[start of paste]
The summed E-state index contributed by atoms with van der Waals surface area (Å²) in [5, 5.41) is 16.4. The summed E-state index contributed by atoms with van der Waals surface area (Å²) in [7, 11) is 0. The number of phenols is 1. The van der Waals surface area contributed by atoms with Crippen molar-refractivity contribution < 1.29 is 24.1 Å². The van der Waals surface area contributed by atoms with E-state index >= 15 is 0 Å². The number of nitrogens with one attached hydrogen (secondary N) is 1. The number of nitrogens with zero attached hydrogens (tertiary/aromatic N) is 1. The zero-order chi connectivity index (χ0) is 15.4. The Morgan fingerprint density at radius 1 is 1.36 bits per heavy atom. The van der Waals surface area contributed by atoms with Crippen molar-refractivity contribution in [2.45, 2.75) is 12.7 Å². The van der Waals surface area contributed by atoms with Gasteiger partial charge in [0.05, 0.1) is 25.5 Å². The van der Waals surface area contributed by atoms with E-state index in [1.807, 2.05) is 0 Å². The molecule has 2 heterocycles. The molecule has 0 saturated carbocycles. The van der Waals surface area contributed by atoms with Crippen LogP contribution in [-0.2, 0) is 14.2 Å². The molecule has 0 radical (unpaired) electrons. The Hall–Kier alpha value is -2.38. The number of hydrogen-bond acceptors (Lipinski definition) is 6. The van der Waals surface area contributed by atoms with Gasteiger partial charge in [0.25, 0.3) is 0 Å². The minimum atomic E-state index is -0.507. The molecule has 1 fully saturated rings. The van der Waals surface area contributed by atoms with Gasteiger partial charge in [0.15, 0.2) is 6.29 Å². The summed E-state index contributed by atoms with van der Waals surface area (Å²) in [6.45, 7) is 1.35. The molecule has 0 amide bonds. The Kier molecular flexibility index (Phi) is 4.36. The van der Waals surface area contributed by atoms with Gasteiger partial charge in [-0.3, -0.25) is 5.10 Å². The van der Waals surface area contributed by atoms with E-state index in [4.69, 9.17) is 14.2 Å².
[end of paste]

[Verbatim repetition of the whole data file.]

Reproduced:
The summed E-state index contributed by atoms with van der Waals surface area (Å²) in [5, 5.41) is 16.4. The summed E-state index contributed by atoms with van der Waals surface area (Å²) in [7, 11) is 0. The number of phenols is 1. The van der Waals surface area contributed by atoms with Crippen molar-refractivity contribution < 1.29 is 24.1 Å². The van der Waals surface area contributed by atoms with E-state index >= 15 is 0 Å². The number of nitrogens with one attached hydrogen (secondary N) is 1. The number of nitrogens with zero attached hydrogens (tertiary/aromatic N) is 1. The zero-order chi connectivity index (χ0) is 15.4. The Morgan fingerprint density at radius 1 is 1.36 bits per heavy atom. The van der Waals surface area contributed by atoms with Crippen molar-refractivity contribution in [2.45, 2.75) is 12.7 Å². The van der Waals surface area contributed by atoms with Gasteiger partial charge in [0.05, 0.1) is 25.5 Å². The van der Waals surface area contributed by atoms with E-state index in [1.807, 2.05) is 0 Å². The molecule has 2 heterocycles. The molecule has 0 saturated carbocycles. The van der Waals surface area contributed by atoms with Crippen LogP contribution in [-0.2, 0) is 14.2 Å². The molecule has 0 radical (unpaired) electrons. The Hall–Kier alpha value is -2.38. The number of hydrogen-bond acceptors (Lipinski definition) is 6. The van der Waals surface area contributed by atoms with Gasteiger partial charge in [0.25, 0.3) is 0 Å². The minimum atomic E-state index is -0.507. The molecule has 1 fully saturated rings. The van der Waals surface area contributed by atoms with Gasteiger partial charge in [0.15, 0.2) is 6.29 Å². The summed E-state index contributed by atoms with van der Waals surface area (Å²) in [6.45, 7) is 1.35. The molecule has 0 amide bonds. The Kier molecular flexibility index (Phi) is 4.36. The van der Waals surface area contributed by atoms with Gasteiger partial charge in [-0.3, -0.25) is 5.10 Å². The van der Waals surface area contributed by atoms with E-state index in [4.69, 9.17) is 14.2 Å².